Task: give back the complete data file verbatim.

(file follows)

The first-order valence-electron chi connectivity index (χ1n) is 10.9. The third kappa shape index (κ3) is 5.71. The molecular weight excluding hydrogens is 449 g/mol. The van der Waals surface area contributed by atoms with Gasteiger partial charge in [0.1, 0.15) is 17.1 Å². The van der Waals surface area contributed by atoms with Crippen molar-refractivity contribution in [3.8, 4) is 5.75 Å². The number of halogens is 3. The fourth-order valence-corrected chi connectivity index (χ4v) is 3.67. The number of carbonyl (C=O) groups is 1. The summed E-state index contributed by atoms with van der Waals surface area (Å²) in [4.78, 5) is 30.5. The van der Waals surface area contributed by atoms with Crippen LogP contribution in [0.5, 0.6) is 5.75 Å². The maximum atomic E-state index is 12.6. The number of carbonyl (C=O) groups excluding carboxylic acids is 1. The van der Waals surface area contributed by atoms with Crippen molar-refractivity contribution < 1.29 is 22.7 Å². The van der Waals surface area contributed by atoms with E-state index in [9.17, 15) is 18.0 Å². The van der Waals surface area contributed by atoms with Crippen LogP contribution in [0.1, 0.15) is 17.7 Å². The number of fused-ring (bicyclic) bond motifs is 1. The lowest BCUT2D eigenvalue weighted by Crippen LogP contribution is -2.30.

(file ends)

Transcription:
The first-order valence-electron chi connectivity index (χ1n) is 10.9. The third kappa shape index (κ3) is 5.71. The molecular weight excluding hydrogens is 449 g/mol. The van der Waals surface area contributed by atoms with Gasteiger partial charge in [0.1, 0.15) is 17.1 Å². The van der Waals surface area contributed by atoms with Crippen molar-refractivity contribution in [3.8, 4) is 5.75 Å². The number of halogens is 3. The fourth-order valence-corrected chi connectivity index (χ4v) is 3.67. The number of carbonyl (C=O) groups is 1. The summed E-state index contributed by atoms with van der Waals surface area (Å²) in [4.78, 5) is 30.5. The van der Waals surface area contributed by atoms with Crippen LogP contribution in [0.5, 0.6) is 5.75 Å². The maximum atomic E-state index is 12.6. The number of carbonyl (C=O) groups excluding carboxylic acids is 1. The van der Waals surface area contributed by atoms with Crippen molar-refractivity contribution < 1.29 is 22.7 Å². The van der Waals surface area contributed by atoms with E-state index in [9.17, 15) is 18.0 Å². The van der Waals surface area contributed by atoms with Crippen LogP contribution in [0.1, 0.15) is 17.7 Å². The number of fused-ring (bicyclic) bond motifs is 1. The lowest BCUT2D eigenvalue weighted by Crippen LogP contribution is -2.30.